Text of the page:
The Alliance for the Chesapeake Bay, the University of Maryland Environmental Finance Center, and the Metropolitan Washington Council of Governments are embarking on a year-long effort to create a written resource and training for Chesapeake communities on sustainable and scalable funding strategies for achieving local tree canopy goals.
Among best management practices for reducing stormwater flow and nutrient loads, urban tree canopy is the only practice that appreciates in value, returning an estimated two dollars per dollar invested. Investment in tree canopy offers an affordable and effective alternative to grey infrastructure to reduce stormwater flow. As part of the 2014 Chesapeake Bay Watershed Agreement, all of the Chesapeake Bay states committed to expand urban tree canopy by 2025. Washington, D.C., Maryland, and Virginia committed to 480, 540, and 480 acres, respectively.
Most Chesapeake Bay localities struggle with achieving tree canopy goals due in part or wholly to their limited local capacity to maintain and plant trees, and to protect existing canopy. This limited capacity often results from insufficient resources to implement local urban forestry programs. Localities seek scalable strategies and best practices defined by case studies as guidance for overcoming their own barriers to sufficiently resourced urban forestry programs. Three approaches for addressing barriers include:
1. Improving engagement and education of local officials, residents, and the private sector on the importance of sustaining urban forests and to fund urban forestry programs;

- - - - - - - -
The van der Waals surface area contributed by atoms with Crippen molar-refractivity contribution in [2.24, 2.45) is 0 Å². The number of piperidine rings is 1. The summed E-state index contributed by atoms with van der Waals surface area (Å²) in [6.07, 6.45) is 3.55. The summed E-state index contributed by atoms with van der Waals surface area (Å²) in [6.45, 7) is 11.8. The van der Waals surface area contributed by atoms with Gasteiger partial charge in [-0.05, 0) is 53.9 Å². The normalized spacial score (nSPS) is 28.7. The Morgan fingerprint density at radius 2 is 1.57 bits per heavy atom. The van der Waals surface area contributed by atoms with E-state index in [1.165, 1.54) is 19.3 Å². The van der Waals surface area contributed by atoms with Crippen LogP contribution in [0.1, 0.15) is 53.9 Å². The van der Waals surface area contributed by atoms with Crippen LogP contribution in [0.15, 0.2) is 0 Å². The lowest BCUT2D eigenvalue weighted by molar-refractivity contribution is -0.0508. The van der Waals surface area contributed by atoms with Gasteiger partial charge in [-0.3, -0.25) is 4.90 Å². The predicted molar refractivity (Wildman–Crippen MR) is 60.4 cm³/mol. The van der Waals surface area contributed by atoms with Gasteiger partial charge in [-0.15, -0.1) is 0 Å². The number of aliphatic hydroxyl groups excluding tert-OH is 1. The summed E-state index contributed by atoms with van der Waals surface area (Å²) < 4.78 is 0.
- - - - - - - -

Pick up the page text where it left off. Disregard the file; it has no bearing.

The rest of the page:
2. Funding urban forestry programs by leveraging programs and fees; and
3. Cost-saving approaches to increasing and sustaining tree canopy through coordinated infrastructure improvement projects. Comprehensive examples are needed to best understand how to implement these approaches successfully.
Goals for Project
The Urban Tree Canopy funding and financing document will consist of two parts. First, it will provide general guidance for local governments and urban forestry professionals on funding and financing urban tree canopy efforts. The Alliance and EFC will assess and summarize federal, state, local, and private funding opportunities available to support local tree canopy implementation in the Chesapeake Bay Watershed. Funding such as grants play a valuable role in a financing strategy, but tend to be a finite resource. Therefore this document will also point communities towards revenue streams and financing mechanisms that can sustain program support over time.
In addition to the document, the Alliance will assist the Metro Washington Council of Governments (MWCOG) with providing a range of follow-up services to communities within the MWCOG geographic region on how to utilize the document as a tool for working with their local elected official to prioritize tree canopy efforts. Services will include a one-day workshop for the municipalities at large, and one-on-one “office hours” offered on a case-by-case basis to consult with the communities with limited capacity within the MWCOG geographic region.
Urban Tree Canopy Funding and Financing Advisory Meeting
On March 29th, the Alliance, the DC Department of Energy & Environment, the University of Maryland Environmental Finance Center, and MWCOG hosted 30 local and state urban forestry coordinators from the region to share their strategies for addressing funding shortfalls in local urban forestry programs. Approaches and challenges were captured and will serve as the foundation to the written resource.
The University of Maryland Environmental Finance Center and the Alliance for the Chesapeake Bay will write the guidance resource during spring/summer 2018. The training workshop is planned for November 2018.
If you’d like to be involved in this project or to learn more, contact Jenny McGarvey at email@example.com.
Story written by Jenny McGarvey, Alliance for the Chesapeake Bay